'The Crow' 25th Anniversary of Brandon Lee Back From The Dead With Great Vengeance And Furious Anger
“People once believed that when someone dies, a crow carries their soul to the Land Of The Dead. But sometimes, something so bad happens that a terrible sadness is carried with it, and the soul can’t rest. Then sometimes, just sometimes, the crow can bring that soul back to put the wrong things right.”
When James O’Barr was eighteen years old, his fiancée was killed by a drunk driver. And when something this horrible and catastrophic happens to you and to someone you know and love, life is never the same again. Shortly after he enlisted in the Marines, O’Barr began using his artistic skills to create illustrations for combat manuals. He would then go on to take all of the pain and anger he was feeling about his fiancee’s death and use it to create something else that would channel all of those emotions. That something was his black-and-white, for-mature-readers-only underground comic-book series The Crow.
From the Dallas Observer:
“My life was changed instantly forever because I had, unhealthy or not, wrapped my whole existence around this person,” O’Barr says. “Suddenly, there was nothing in my future but nothingness and I was angry and furious, angry with God, and so I carried that around for a few years until it became almost poisonous and I needed to do something. So I just sat down and began drawing something where I could get justice and peace on paper that I couldn’t get in real life.”
And from Korsgaard’s Commentary:
“I was hurt, frustrated, angry. I wanted justice, I wanted peace, and by putting pen to paper I hoped maybe I’d get it out of my system - it didn’t but that’s another story. It actually took me a decade before I ever got it published with Caliber Comics, but I was doing it for myself. Over the years though, a lot of my fans tell me how it helped them cope or how they read it when they were in a dark place, and it means a lot to me. The Crow was born of my pain and tragedies, if it can help people through theirs, I’m glad to have done so. The heart of The Crow has always been the same: Pain and grief, no matter how bad, are temporary. Love is forever.”
Five years after its publication, Miramax Films bought the rights to the comic-book series and released The Crow as a live-action film, which opened in limited release on May 11, 1994 and in nationwide release on May 13, 1994.
Set in Detroit, Michigan during Devil’s Night and Halloween, The Crow tells the story of Eric Draven and Shelly Webster (Brandon Lee, Sofia Shinas), a young couple in love and engaged to be married on Halloween who, on the night before their wedding, find themselves targeted by a merciless street gang (David Patrick Kelly, Michael Massee, Laurence Mason, Angel David) who break in to their apartment in response to their refusal to sign a petition that would evacuate them both as well as every other tenant in their building. Shelly is stabbed, sexually assaulted, and left to die, and Eric is stabbed and shot out of the window of their apartment. One year after their deaths, a mysterious crow lands on Eric’s gravestone, pecks away at it, and watches as Eric claws his way out from beneath the ground and is brought back to life. Once he realizes what happened to him and Shelly, Eric decides to use his newfound abilities (enhanced strength, speed, agility, the ability to absorb and project the thoughts and feelings of others, and a quick-healing factor that makes him immune to nearly all physical harm) to hunt down the gang members responsible for his death and Shelly’s, and bring all nine circles of Hell to their doorstep before killing every single one of them.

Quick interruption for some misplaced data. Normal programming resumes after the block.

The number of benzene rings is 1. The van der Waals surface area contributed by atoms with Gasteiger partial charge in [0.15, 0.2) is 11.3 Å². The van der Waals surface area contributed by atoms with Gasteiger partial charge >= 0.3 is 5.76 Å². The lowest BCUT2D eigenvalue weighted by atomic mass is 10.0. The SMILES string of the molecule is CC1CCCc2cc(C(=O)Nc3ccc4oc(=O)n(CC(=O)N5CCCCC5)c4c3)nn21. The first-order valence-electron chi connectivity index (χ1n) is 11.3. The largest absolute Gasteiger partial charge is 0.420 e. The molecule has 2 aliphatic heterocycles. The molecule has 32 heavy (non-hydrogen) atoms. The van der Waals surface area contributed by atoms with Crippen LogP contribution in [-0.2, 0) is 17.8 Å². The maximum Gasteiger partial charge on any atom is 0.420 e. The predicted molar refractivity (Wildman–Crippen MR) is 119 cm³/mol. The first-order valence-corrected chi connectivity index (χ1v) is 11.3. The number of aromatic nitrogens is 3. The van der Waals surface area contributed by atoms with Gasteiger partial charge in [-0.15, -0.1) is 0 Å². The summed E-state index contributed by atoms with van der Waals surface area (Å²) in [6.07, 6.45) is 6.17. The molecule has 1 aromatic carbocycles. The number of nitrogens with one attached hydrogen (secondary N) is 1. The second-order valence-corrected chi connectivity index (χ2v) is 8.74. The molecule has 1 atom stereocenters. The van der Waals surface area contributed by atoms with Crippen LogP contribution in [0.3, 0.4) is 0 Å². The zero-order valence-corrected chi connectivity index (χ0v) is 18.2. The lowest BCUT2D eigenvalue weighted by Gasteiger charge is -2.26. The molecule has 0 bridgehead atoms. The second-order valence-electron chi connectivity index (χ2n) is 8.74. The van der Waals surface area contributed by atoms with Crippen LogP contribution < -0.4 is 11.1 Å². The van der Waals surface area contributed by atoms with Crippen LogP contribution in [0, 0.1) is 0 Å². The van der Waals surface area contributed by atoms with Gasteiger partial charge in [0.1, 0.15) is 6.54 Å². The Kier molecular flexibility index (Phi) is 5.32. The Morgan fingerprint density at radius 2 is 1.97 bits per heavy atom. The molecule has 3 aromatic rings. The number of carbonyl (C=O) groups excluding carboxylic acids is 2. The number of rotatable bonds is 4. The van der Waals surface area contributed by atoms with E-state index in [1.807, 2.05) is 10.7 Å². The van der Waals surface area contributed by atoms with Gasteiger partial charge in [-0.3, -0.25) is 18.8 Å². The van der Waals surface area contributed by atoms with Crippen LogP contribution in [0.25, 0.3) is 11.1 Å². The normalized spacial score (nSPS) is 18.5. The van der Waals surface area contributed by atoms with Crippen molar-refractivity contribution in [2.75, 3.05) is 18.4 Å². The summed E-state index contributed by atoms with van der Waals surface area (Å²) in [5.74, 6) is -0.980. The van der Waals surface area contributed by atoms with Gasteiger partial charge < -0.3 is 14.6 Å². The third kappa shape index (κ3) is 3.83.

Considering how immensely popular and profitable comic-book movies are these days, it can be easy to forget that as much as X-Men, Spider-Man, and Iron Man deserve plenty of credit for setting all of this in motion in recent years, there were two other films that came before them, and were just as effective and successful in making audiences want to see comic-book characters brought to life onscreen for their viewing pleasure. One of them was Blade, which was released in 1998 and starred Wesley Snipes as the vampire-killing Daywalker. And the other film was The Crow, which opened four years earlier. Granted, both films were rated R (and deservedly so), which meant that you couldn’t really take your family to the local movie theater (not unless your family’s last name is Addams), but give credit were credit is due.
Thanks to the exceptional work by director Alex Proyas, screenwriters David J. Schow and John Shirley, and cinematographer Dariusz Wolski, The Crow conveys from beginning to end how much of an absolute hellmouth this version of Detroit is, especially as Devil’s Night is celebrated in all of its fiery and destructive glory, and also how none of it compares to the personal hell experienced by Eric as he is forced to confront the pain of a life and future violently taken away from him while also confronting everyone responsible for inflicting that pain.
Much like Commissioner Gordon over in Gotham City, Officer Albrecht (Ernie Hudson) regularly attempts to do his part in keeping Detroit from being completely devoured by fire and darkness, and the fact that he’s outnumbered and outgunned doesn’t stop him from trying. Hence his willingness to stay by Shelly’s bedside as she lays dying in her hospital room, why he’s remained friendly with Sarah, and why he’s willing to help Eric in his Roaring Rampage of Revenge, while also trying to wrap his head around the unbelievable fact that Eric is somehow alive to even carry out a rampage of any kind.
When you have a parent who is addicted to morphine, hangs out with homicidal gangsters, and shoves a pile of money at you so that you can